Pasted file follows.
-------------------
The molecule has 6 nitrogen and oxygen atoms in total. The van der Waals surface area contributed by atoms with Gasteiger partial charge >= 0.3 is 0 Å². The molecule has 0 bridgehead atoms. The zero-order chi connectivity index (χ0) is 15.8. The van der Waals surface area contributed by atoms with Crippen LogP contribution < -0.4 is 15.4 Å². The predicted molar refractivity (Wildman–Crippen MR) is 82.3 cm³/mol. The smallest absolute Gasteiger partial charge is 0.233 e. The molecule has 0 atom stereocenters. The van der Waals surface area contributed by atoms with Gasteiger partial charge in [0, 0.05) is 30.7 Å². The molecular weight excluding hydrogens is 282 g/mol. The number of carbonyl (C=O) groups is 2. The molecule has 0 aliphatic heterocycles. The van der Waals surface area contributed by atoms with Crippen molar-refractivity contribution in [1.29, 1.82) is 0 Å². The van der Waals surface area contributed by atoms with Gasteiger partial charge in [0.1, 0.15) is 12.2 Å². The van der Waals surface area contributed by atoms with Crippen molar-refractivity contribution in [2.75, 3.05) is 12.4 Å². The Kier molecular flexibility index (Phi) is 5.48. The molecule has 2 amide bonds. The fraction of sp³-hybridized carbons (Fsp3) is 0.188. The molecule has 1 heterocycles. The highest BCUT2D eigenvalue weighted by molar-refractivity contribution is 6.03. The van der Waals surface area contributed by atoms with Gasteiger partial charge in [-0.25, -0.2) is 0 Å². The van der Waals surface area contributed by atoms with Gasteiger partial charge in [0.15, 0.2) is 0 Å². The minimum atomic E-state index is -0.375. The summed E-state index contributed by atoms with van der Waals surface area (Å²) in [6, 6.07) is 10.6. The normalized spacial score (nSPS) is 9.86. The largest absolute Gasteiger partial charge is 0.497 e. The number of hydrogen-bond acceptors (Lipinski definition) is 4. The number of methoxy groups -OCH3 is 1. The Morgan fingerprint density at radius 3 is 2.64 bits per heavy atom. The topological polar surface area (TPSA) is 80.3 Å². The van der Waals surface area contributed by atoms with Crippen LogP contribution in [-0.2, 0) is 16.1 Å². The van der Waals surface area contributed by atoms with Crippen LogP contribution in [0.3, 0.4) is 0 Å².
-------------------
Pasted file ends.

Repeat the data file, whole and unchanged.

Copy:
The molecule has 6 nitrogen and oxygen atoms in total. The van der Waals surface area contributed by atoms with Gasteiger partial charge >= 0.3 is 0 Å². The molecule has 0 bridgehead atoms. The zero-order chi connectivity index (χ0) is 15.8. The van der Waals surface area contributed by atoms with Crippen LogP contribution < -0.4 is 15.4 Å². The predicted molar refractivity (Wildman–Crippen MR) is 82.3 cm³/mol. The smallest absolute Gasteiger partial charge is 0.233 e. The molecule has 0 atom stereocenters. The van der Waals surface area contributed by atoms with Gasteiger partial charge in [0, 0.05) is 30.7 Å². The molecular weight excluding hydrogens is 282 g/mol. The number of carbonyl (C=O) groups is 2. The molecule has 0 aliphatic heterocycles. The van der Waals surface area contributed by atoms with Crippen molar-refractivity contribution in [1.29, 1.82) is 0 Å². The van der Waals surface area contributed by atoms with Gasteiger partial charge in [0.1, 0.15) is 12.2 Å². The van der Waals surface area contributed by atoms with Crippen molar-refractivity contribution in [2.75, 3.05) is 12.4 Å². The Kier molecular flexibility index (Phi) is 5.48. The molecule has 2 amide bonds. The fraction of sp³-hybridized carbons (Fsp3) is 0.188. The molecule has 1 heterocycles. The highest BCUT2D eigenvalue weighted by molar-refractivity contribution is 6.03. The van der Waals surface area contributed by atoms with Gasteiger partial charge in [-0.25, -0.2) is 0 Å². The van der Waals surface area contributed by atoms with Gasteiger partial charge in [0.15, 0.2) is 0 Å². The minimum atomic E-state index is -0.375. The summed E-state index contributed by atoms with van der Waals surface area (Å²) in [6, 6.07) is 10.6. The normalized spacial score (nSPS) is 9.86. The largest absolute Gasteiger partial charge is 0.497 e. The number of hydrogen-bond acceptors (Lipinski definition) is 4. The number of methoxy groups -OCH3 is 1. The Morgan fingerprint density at radius 3 is 2.64 bits per heavy atom. The topological polar surface area (TPSA) is 80.3 Å². The van der Waals surface area contributed by atoms with Crippen LogP contribution in [-0.2, 0) is 16.1 Å². The van der Waals surface area contributed by atoms with Crippen LogP contribution in [0.3, 0.4) is 0 Å².